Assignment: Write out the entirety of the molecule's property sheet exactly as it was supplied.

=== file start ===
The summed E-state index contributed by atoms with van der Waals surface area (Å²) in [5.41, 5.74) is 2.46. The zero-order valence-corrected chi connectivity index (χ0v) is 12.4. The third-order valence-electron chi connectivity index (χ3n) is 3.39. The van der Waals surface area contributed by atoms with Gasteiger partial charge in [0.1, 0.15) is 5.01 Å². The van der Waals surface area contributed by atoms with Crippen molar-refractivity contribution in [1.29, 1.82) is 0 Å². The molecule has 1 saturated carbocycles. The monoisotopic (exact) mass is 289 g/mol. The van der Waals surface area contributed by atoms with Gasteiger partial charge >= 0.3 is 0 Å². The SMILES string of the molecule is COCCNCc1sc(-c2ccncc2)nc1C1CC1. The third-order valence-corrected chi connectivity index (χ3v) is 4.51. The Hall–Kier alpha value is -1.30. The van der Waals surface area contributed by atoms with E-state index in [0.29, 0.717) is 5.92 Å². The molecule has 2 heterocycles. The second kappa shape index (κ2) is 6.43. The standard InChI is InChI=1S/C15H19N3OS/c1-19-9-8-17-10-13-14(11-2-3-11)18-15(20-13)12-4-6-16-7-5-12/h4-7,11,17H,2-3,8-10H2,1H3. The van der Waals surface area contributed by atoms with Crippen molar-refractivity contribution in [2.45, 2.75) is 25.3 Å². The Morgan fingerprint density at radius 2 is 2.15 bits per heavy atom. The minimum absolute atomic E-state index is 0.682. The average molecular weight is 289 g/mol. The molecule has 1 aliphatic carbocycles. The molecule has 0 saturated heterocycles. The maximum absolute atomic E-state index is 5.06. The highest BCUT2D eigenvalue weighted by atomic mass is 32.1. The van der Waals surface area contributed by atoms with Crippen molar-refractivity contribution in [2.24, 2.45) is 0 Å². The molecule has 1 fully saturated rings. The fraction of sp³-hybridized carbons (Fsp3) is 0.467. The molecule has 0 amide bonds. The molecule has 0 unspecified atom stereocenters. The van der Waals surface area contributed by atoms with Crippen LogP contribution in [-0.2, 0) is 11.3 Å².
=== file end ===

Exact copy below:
The summed E-state index contributed by atoms with van der Waals surface area (Å²) in [5.41, 5.74) is 2.46. The zero-order valence-corrected chi connectivity index (χ0v) is 12.4. The third-order valence-electron chi connectivity index (χ3n) is 3.39. The van der Waals surface area contributed by atoms with Gasteiger partial charge in [0.1, 0.15) is 5.01 Å². The van der Waals surface area contributed by atoms with Crippen molar-refractivity contribution in [1.29, 1.82) is 0 Å². The molecule has 1 saturated carbocycles. The monoisotopic (exact) mass is 289 g/mol. The van der Waals surface area contributed by atoms with Gasteiger partial charge >= 0.3 is 0 Å². The SMILES string of the molecule is COCCNCc1sc(-c2ccncc2)nc1C1CC1. The third-order valence-corrected chi connectivity index (χ3v) is 4.51. The Hall–Kier alpha value is -1.30. The van der Waals surface area contributed by atoms with E-state index in [0.29, 0.717) is 5.92 Å². The molecule has 2 heterocycles. The second kappa shape index (κ2) is 6.43. The standard InChI is InChI=1S/C15H19N3OS/c1-19-9-8-17-10-13-14(11-2-3-11)18-15(20-13)12-4-6-16-7-5-12/h4-7,11,17H,2-3,8-10H2,1H3. The van der Waals surface area contributed by atoms with Crippen molar-refractivity contribution in [2.45, 2.75) is 25.3 Å². The Morgan fingerprint density at radius 2 is 2.15 bits per heavy atom. The minimum absolute atomic E-state index is 0.682. The average molecular weight is 289 g/mol. The molecule has 1 aliphatic carbocycles. The molecule has 0 saturated heterocycles. The maximum absolute atomic E-state index is 5.06. The highest BCUT2D eigenvalue weighted by atomic mass is 32.1. The van der Waals surface area contributed by atoms with Crippen molar-refractivity contribution in [2.24, 2.45) is 0 Å². The molecule has 1 fully saturated rings. The fraction of sp³-hybridized carbons (Fsp3) is 0.467. The molecule has 0 amide bonds. The molecule has 0 unspecified atom stereocenters. The van der Waals surface area contributed by atoms with Crippen LogP contribution in [-0.2, 0) is 11.3 Å².